Dosing of omega-3 fish oil is based on the amount of EPA and DHA in the product, and not on the total amount of fish oil. Supplements vary in potency as well as the percentage of EPA and DHA in the oil. Many nutritional scientists recommend 500–1000 mg EPA and DHA per day, just to avoid deficiency. Therapeutic doses of EPA and DHA range from 1 to 4 grams. To support the body’s anti-inflammatory response, clinical studies suggest a minimum of 3 grams of EPA and DHA with some studies using 10 grams or more.
The FDA has classified omega-3 fatty acids as “generally recognized as safe”. In fact, The FDA has ruled that up to 3 grams of EPA and DHA is safe to be included in the food supply of Americans without fear of adverse events. In addition, there are no known significant drug interactions with omega-3 fatty acids, with the exception of anti-coagulants. Nevertheless, when using higher amounts of EPA and DHA, it is advisable to do so under the supervision of a healthcare provider.
Nutritional Anti-Inflammatory Substances
Grape seed extract, bromelain, quercetin, ginger, and the polyphenols such as turmeric and resveratrol have anti-inflammatory and antioxidant properties that may help to fight cell damage and to reduce inflammation.
Other Nutritional Antioxidants
Alpha-Lipoic Acid is a nutritional supplement that may help to protect both the fat and water soluble components of brain cells.
Choline is a vitamin present in many types of food that we eat on a day to day basis, including, milk, chicken, tofu, cauliflower, cod fish, quinoa, soybeans, egg, spinach, peanuts, almonds, and many other foods. Choline supplements are also readily available. These supplements are used by many to help treat liver disorders, hepatitis, glaucoma, Alzheimer’s disease, bipolar disorder, and atherosclerosis.
Researchers from Lomonosov Moscow State University undertook animal tests with rats given moderate-to-severe traumatic brain injury, and found that choline supplementation improved the cognitive functioning of the rats. They also managed to optimize the choline supplementation to create the best outcome for the rats with the brain injury.
The many health benefits of Vitamin D has been widely reported. Vitamin D is now considered to have neuroprotective properties as well.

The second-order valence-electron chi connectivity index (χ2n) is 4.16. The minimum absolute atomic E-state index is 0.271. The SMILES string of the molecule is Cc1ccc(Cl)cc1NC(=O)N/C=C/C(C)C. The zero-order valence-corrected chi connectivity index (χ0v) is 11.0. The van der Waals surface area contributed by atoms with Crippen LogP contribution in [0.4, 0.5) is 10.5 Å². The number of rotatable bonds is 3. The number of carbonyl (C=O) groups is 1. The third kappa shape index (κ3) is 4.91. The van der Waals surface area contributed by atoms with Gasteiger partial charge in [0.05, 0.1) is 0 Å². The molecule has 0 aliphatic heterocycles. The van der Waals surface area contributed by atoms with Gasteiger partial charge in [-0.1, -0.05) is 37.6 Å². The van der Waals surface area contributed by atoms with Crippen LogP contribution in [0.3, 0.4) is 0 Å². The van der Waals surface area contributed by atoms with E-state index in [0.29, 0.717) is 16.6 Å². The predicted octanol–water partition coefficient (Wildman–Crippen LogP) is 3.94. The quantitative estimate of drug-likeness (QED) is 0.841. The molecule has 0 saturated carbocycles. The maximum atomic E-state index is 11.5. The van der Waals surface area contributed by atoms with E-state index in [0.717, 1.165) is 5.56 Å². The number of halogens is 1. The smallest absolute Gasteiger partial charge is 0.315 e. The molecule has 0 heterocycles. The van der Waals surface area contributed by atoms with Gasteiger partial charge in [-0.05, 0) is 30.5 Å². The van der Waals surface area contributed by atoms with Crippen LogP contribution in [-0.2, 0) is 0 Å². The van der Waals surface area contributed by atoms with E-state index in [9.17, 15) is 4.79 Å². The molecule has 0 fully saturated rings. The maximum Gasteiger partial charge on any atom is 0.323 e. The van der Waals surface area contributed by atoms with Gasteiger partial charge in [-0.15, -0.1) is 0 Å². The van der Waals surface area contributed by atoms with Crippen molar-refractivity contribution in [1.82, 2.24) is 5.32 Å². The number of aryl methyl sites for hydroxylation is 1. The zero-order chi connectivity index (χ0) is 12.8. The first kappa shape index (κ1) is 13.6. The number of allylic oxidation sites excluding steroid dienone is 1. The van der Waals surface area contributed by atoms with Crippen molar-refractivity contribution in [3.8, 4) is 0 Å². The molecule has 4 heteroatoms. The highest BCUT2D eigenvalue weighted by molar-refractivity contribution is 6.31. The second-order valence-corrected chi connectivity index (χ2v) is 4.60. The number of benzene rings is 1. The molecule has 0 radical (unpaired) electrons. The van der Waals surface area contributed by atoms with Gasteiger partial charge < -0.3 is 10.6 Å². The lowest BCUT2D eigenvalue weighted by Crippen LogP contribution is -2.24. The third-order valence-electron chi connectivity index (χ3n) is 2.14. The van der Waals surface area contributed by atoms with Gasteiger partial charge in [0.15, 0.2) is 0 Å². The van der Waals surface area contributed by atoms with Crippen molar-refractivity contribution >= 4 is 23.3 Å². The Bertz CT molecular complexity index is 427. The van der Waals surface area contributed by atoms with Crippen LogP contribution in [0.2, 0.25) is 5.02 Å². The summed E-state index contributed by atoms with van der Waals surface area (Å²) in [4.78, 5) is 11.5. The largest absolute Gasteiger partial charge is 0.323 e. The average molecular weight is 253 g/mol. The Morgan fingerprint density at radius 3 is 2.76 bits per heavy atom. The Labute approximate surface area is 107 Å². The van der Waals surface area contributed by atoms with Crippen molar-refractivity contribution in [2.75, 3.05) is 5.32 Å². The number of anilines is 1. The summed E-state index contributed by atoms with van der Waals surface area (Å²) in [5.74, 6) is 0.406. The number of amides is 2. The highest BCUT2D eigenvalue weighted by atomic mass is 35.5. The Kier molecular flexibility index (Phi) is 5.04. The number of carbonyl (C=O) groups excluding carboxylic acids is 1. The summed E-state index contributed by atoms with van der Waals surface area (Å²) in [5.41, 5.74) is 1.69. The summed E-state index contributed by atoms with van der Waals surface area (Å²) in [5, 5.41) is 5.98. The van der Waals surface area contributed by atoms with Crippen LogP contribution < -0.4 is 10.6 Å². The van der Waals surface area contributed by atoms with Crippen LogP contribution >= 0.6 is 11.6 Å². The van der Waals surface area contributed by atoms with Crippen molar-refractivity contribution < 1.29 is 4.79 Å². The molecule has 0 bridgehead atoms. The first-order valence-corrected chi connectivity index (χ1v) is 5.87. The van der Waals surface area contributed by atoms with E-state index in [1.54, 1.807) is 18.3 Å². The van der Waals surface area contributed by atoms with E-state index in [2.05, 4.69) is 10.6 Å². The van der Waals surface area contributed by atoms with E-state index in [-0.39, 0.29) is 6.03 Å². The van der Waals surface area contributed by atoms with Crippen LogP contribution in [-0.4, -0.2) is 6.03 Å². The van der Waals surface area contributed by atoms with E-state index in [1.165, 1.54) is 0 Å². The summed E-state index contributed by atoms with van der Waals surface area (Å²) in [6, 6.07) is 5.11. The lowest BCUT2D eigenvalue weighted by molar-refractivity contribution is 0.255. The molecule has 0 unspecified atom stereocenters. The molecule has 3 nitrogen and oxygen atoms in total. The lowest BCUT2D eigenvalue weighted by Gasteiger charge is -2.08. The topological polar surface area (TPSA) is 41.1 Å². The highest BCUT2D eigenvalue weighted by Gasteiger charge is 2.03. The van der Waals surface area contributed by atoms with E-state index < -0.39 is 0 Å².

Micronutrients such as zinc and magnesium are critical for optimal functioning of many organ systems in addition to the brain and central nervous system. All athletes or individuals at risk of TBI should consume balanced diets to ensure adequate levels of these nutrients. One study has demonstrated that plasma levels of magnesium and zinc in athletes can effectively be elevated by oral supplementation during a 4-week period of intense athletic activity. Low levels of magnesium have been shown to greatly increase the vulnerability of the brain to injury.
Glutathione – Master Antioxidant Of The Body
Glutathione is the body’s most powerful antioxidant and has even been called “the master antioxidant.” It is found inside every single cell in your body. It is especially important in the liver. Antioxidants are crucial in eliminating free radicals from your body. Free radicals are basically very reactive particles emanating from injured tissues that can damage everything they touch.
Because free radicals are so destructive, cells have a network of defenses designed to neutralize them. This antioxidant network is composed of numerous components that include vitamins, minerals and special chemicals called thiols (glutathione and alpha-lipoic acid).
The main function of glutathione is to protect your cells and mitochondria from oxidative and peroxidative damage. As you age, your body’s ability to produce glutathione decreases. But glutathione isn’t just an antioxidant. It is also an essential factor in energy utilization, detoxification, and preventing the diseases we associate with aging.
An article published in Sports Illustrated in August 2014 featured studies showing that the administration of glutathione after a concussion reduces brain tissue damage by an average of 70 percent. To optimally support the glutathione pathway, additional nutrients are required such as vitamin C, selenium, niacinamide, N-acetyl-cysteine (NAC), and broccoli extract.
Who We Are
We are a Sports Chiropractic and Rehabilitation facility located in Walnut Creek, CA. Feel free to contact us with your questions or concerns at (925) 945-1155 or firstname.lastname@example.org.
Disclaimer: The images, text, video, or other media displayed above are intended for informational purposes only and are not considered specific medical or chiropractic advice. Transmission of this information is not intended to create, and receipt does not constitute, any form of doctor-patient relationship. Internet subscribers and online readers should not act upon this information without seeking their own professional consultation. The information contained in this web site is provided only as general information, which may or may not reflect the most current health care/scientific developments. This information is not provided in the course of a doctor-patient relationship and is not intended to constitute medical or chiropractic advice or to substitute for obtaining health care advice from a duly licensed health care provider in your state.